RSPB Bexley members Richard and Jill Keene couldn’t believe their eyes when a large owl flew into their Bexleyheath garden at 9.50 Saturday (26th) morning and eventually settled against the trunk of a small pine tree. They quickly identified it as a short-eared owl, an incredibly unusual sighting for a residential area. They notified Ralph and Brenda Todd who live close by and were able to share great views of the bird as it was blown around a bit in the gusty conditions. Ralph was able to get some pictures though a tiny branch across the bird’s face was a major frustration.
Unsurprisingly there was a complete absence of other birds in the garden until three magpies eventually began mobbing the owl which departed after its rest of almost two hours – heading with one magpie in pursuit at 11.55.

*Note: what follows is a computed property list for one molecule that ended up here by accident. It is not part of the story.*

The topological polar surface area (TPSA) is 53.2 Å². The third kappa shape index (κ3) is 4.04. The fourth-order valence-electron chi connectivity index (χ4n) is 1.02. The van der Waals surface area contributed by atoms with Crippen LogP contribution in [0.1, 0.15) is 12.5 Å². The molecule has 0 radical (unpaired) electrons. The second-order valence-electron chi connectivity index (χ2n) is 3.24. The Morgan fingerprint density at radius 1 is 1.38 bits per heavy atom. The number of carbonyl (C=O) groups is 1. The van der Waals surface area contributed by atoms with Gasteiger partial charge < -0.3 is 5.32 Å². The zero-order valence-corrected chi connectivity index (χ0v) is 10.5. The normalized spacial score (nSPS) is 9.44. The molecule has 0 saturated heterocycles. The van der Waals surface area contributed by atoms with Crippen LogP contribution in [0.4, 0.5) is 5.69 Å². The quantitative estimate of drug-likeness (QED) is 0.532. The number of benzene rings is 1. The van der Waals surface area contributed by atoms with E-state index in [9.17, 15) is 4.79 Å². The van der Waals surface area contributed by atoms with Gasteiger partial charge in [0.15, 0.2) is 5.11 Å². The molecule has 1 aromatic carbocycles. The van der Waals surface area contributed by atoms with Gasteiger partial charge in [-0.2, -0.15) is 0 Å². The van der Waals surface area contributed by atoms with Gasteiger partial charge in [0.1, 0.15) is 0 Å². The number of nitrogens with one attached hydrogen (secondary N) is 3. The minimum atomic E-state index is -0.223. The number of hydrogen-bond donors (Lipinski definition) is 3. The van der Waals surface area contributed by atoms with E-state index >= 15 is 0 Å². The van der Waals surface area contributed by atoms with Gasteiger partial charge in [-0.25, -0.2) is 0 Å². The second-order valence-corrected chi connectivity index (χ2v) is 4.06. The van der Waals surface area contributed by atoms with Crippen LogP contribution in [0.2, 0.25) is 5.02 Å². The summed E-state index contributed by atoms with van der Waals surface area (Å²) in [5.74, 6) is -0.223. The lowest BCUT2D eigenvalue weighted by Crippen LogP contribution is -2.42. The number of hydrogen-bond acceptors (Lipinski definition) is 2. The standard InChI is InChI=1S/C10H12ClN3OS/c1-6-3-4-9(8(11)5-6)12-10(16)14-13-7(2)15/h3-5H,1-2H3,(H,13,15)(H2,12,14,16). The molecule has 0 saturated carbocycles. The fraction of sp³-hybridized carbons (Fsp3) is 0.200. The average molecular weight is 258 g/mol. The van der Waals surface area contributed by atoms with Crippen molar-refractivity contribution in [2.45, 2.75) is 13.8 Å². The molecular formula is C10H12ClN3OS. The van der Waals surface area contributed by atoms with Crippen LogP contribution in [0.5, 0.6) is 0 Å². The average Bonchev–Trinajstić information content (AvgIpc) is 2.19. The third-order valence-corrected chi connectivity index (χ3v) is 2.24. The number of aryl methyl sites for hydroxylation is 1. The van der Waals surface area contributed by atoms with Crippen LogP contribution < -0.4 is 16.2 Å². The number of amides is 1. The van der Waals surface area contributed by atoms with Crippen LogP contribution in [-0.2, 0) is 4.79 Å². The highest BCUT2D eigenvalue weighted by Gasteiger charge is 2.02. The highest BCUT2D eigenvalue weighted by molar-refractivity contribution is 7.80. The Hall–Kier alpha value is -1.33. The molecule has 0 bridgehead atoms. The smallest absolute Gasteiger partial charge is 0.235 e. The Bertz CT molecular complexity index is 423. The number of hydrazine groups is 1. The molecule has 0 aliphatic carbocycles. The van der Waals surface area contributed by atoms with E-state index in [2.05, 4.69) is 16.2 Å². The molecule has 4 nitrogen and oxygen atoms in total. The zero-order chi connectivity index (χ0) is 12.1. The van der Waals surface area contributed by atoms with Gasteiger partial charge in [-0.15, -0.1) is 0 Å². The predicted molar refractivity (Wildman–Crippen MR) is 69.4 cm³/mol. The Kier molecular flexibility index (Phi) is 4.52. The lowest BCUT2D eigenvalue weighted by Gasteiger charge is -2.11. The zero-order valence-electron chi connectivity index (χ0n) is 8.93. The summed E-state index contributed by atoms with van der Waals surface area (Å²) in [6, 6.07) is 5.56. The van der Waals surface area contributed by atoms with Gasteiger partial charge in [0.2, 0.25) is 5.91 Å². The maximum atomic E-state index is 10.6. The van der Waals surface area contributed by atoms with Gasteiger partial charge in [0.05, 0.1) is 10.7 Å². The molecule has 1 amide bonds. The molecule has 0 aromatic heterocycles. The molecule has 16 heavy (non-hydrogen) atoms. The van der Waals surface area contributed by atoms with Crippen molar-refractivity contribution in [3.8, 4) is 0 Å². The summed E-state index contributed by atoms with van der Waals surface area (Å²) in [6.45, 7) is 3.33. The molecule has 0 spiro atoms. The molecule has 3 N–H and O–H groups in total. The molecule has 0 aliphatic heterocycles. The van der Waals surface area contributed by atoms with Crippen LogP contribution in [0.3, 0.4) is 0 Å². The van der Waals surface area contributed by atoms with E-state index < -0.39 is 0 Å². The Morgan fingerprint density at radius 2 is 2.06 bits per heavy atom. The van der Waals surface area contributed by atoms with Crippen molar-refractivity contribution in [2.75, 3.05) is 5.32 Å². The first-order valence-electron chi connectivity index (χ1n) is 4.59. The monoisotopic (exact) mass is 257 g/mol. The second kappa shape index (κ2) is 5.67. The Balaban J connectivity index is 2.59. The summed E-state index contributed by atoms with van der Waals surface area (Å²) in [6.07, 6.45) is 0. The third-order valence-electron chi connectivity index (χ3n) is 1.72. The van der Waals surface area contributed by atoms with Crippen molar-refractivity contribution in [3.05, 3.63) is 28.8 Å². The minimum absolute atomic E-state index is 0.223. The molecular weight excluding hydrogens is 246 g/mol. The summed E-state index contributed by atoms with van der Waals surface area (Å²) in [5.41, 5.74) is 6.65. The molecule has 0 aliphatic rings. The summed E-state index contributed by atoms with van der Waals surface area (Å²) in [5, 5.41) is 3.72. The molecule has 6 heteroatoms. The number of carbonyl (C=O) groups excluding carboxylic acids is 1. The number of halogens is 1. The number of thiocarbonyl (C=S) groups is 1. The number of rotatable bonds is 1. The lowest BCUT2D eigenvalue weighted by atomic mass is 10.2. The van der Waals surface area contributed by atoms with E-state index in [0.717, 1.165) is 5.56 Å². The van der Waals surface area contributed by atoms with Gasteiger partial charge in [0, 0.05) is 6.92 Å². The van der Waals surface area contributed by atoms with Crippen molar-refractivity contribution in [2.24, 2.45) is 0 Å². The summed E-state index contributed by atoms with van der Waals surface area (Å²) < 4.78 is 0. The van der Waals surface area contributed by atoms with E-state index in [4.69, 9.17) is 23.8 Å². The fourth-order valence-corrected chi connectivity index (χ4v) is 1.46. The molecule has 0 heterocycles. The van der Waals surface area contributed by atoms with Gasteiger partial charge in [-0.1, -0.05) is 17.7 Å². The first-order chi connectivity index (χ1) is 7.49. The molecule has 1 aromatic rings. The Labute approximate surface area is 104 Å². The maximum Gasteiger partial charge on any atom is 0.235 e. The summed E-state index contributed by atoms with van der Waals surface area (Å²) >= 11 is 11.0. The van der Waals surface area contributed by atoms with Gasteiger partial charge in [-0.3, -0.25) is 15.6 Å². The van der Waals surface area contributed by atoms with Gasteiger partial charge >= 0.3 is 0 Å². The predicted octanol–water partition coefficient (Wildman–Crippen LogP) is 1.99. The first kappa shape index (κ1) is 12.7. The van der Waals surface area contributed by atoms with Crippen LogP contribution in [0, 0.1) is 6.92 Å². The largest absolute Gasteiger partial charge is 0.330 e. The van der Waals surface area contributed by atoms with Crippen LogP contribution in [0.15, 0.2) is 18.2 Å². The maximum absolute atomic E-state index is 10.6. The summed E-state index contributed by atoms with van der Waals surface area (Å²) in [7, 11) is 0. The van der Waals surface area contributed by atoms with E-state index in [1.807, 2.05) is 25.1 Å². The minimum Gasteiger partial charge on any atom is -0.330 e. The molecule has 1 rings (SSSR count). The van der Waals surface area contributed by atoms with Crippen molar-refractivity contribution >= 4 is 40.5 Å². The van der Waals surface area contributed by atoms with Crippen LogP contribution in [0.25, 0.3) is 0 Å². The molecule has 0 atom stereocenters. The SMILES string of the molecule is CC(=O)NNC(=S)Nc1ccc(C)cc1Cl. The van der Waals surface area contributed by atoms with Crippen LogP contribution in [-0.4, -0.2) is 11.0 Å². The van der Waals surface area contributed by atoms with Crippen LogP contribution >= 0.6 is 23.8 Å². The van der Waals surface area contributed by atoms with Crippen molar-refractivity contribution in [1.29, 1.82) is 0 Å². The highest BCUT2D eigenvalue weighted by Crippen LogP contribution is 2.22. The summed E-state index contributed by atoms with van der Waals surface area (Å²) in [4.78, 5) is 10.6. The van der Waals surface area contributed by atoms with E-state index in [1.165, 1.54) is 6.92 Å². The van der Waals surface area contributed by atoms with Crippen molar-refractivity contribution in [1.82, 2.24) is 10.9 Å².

Short-eared owls are a winter visitor to southern Britain, some years being better than others depending on breeding success in their northerly range and weather conditions. They are usually found in/around marshes and heathland. The winter of 2015/6 has been a particularly good year with up to five birds present across the river at the RSPB Rainham marshes reserve.
Since before Christmas two, possibly three birds have been seen at Crayford Marshes – a site now under threat from development. It is thought the Crayford Marshes birds were visiting from Rainham, just across the river as numbers fluctuated there. At least one Short-eared Owl was still present at Crayford on Friday 25th though it is almost certain the bird turning up in the Keene’s garden would have been a migrating bird, possibly disorientated by the strong, gusty overnight winds. Mid-March is the time this species begins to leave its wintering quarters and heads off to Northern Europe, Scandinavia and Scotland where it breeds.
Huge thanks to Richard and Jill for allowing us to visit and view this amazing visitor.